Platelet-activating factor induces nitric oxide synthesis in Trypanosoma cruzi-infected macrophages and mediates resistance to parasite infection in mice.
Trypanosoma cruzi replicates in nucleated cells and is susceptible to being killed by gamma interferon-activated macrophages through a mechanism dependent upon NO biosynthesis. In the present study, the role of platelet-activating factor (PAF) in the induction of NO synthesis and in the activation of the trypanocidal activity of macrophages was investigated. In vitro, PAF induced NO secretion by T. cruzi-infected macrophages and the secreted NO inhibited intracellular parasite growth. The addition of a PAF antagonist, WEB 2170, inhibited both NO biosynthesis and trypanocidal activity. The inducible NO synthase/L-arginine pathway mediated trypanocidal activity, since it was inhibited by treatment with L-N-monomethyl arginine (L-NMMA), an L-arginine analog. PAF-mediated NO production in infected macrophages appears to be dependent on tumor necrosis alpha (TNF-alpha) production, since the addition of a neutralizing anti-TNF-alpha monoclonal antibody mAb inhibited NO synthesis. To test the role of PAF in mediating resistance or susceptibility to T. cruzi infection, infected mice were treated with WEB 2170, a PAF antagonist. These animals had higher parasitemia and earlier mortality than did vehicle-treated mice. Taken together, our results suggest that PAF belongs to a group of mediators that coordinate the mechanisms of resistance to infections with intracellular parasites. (+info)
A nucleoside transporter from Trypanosoma brucei involved in drug resistance.
Drug resistance of pathogens is an increasing problem whose underlying mechanisms are not fully understood. Cellular uptake of the major drugs against Trypanosoma brucei spp., the causative agents of sleeping sickness, is thought to occur through an unusual, so far unidentified adenosine transporter. Saccharomyces cerevisiae was used in a functional screen to clone a gene (TbAT1) from Trypanosoma brucei brucei that encodes a nucleoside transporter. When expressed in yeast, TbAT1 enabled adenosine uptake and conferred susceptibility to melaminophenyl arsenicals. Drug-resistant trypanosomes harbor a defective TbAT1 variant. The molecular identification of the entry route of trypanocides opens the way to approaches for diagnosis and treatment of drug-resistant sleeping sickness. (+info)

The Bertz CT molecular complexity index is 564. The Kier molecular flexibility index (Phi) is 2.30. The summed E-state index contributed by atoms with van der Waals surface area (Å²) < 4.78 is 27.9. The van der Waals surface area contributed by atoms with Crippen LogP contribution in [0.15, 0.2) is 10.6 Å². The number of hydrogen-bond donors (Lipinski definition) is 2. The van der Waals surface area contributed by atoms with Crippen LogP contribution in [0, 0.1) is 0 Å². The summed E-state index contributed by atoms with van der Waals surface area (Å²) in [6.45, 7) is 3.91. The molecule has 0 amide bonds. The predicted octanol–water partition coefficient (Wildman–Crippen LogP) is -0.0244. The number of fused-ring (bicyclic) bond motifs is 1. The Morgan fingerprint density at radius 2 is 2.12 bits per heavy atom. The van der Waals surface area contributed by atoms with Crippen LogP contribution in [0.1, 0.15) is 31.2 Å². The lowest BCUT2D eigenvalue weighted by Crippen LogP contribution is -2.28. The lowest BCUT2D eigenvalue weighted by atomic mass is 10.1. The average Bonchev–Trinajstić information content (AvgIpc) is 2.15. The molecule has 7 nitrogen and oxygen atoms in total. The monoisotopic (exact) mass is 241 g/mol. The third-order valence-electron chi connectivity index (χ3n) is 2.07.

Antitrypanosomal activity of fluoroquinolones.
Six fluoroquinolones presently in clinical use and four investigational tetracyclic fluoroquinolones were tested for in vitro activity against bloodstream-form Trypanosoma brucei brucei. All compounds had measurable activity, but the tetracyclic analogs were most potent, with 50% effective concentrations in the low micromolar range. In general, trypanosomes were more susceptible than L1210 leukemia cells. Consistent with the notion that they target type II topoisomerase in trypanosomes, the fluoroquinolones promote the formation of protein-DNA covalent complexes. (+info)
Differential effects of adenine nucleotide analogues on shape change and aggregation induced by adnosine 5-diphosphate (ADP) in human platelets.
Adenosine 5'-diphosphate (ADP) induces human blood platelets to aggregate and change shape, and it has been suggested that these two responses are mediated by more than one subtype of ADP receptor. The structure-activity relationships for several analogues of adenine nucleotides in causing aggregation and shape change were measured and compared in washed platelets using an aggregometer. ADP and its analogues 2-methylthioadenosine 5'-diphosphate (2-methylthio-ADP), adenosine 5'(alpha,beta-methylene)diphosphonate (AMPCP), S(P)-adenosine 5'-O-(1-thiodiphosphate) (AD-P alphaS) and adenosine 5'-O-(2-thiodiphosphate) (ADPbetaS) were used as agonists. Adenosine 5'-triphosphate (ATP) and its analogues, P1, P5-diadenosine pentaphosphate (ApsA), adenosine (5'-(alpha,beta-methylene)triphosphonate (AMPCPP), 2-methylthioadenosine 5'-triphosphate (2-methylthio-ATP) and uridine 5'-triphosphate (UTP), as well as the trypanocidal drug suramin, were used as antagonists. In general, the structure-activity relationships for both responses were similar, but for some analogues differences were observed. ADPalphaS and ADPbetaS were much more potent agonists relative to ADP for shape change than for aggregation and indeed ADPalphaS antagonized ADP-induced aggregation with an apparent pK(B) value of 5.5+/-0.1. 2-Methylthio-ATP also had different effects in aggregation and shape change, being a much higher affinity antagonist of aggregation than of shape change with an apparent pK(B) value of 7.0+/-0.2 for aggregation and 5.2+/-0.2 for shape change. These results support the suggestion that these two responses are mediated by multiple ADP receptors on human platelets, and are consistent with shape change being mediated via one receptor (the P2Y1 receptor) with aggregation requiring the activation of two receptors (the P2Y1 and another P2Y receptor). (+info)